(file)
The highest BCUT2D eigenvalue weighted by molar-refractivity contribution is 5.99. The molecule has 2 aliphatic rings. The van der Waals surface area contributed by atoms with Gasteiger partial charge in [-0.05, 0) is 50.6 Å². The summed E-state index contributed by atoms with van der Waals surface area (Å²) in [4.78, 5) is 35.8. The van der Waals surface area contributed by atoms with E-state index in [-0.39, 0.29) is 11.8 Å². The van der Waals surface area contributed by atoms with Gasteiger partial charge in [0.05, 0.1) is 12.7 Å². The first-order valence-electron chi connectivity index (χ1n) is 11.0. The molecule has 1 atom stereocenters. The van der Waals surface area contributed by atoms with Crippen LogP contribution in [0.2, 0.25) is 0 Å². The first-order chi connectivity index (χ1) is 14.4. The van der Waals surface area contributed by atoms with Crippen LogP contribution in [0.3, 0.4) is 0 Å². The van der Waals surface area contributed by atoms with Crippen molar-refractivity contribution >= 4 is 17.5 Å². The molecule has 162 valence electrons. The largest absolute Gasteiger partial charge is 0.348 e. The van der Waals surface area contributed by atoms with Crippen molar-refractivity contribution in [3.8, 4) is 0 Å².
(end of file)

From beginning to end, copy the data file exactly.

The highest BCUT2D eigenvalue weighted by molar-refractivity contribution is 5.99. The molecule has 2 aliphatic rings. The van der Waals surface area contributed by atoms with Gasteiger partial charge in [-0.05, 0) is 50.6 Å². The summed E-state index contributed by atoms with van der Waals surface area (Å²) in [4.78, 5) is 35.8. The van der Waals surface area contributed by atoms with E-state index in [-0.39, 0.29) is 11.8 Å². The van der Waals surface area contributed by atoms with Gasteiger partial charge in [0.05, 0.1) is 12.7 Å². The first-order valence-electron chi connectivity index (χ1n) is 11.0. The molecule has 1 atom stereocenters. The van der Waals surface area contributed by atoms with Crippen LogP contribution in [0.2, 0.25) is 0 Å². The first-order chi connectivity index (χ1) is 14.4. The van der Waals surface area contributed by atoms with Crippen LogP contribution in [0.3, 0.4) is 0 Å². The van der Waals surface area contributed by atoms with Crippen molar-refractivity contribution >= 4 is 17.5 Å². The molecule has 162 valence electrons. The largest absolute Gasteiger partial charge is 0.348 e. The van der Waals surface area contributed by atoms with Crippen molar-refractivity contribution in [3.8, 4) is 0 Å².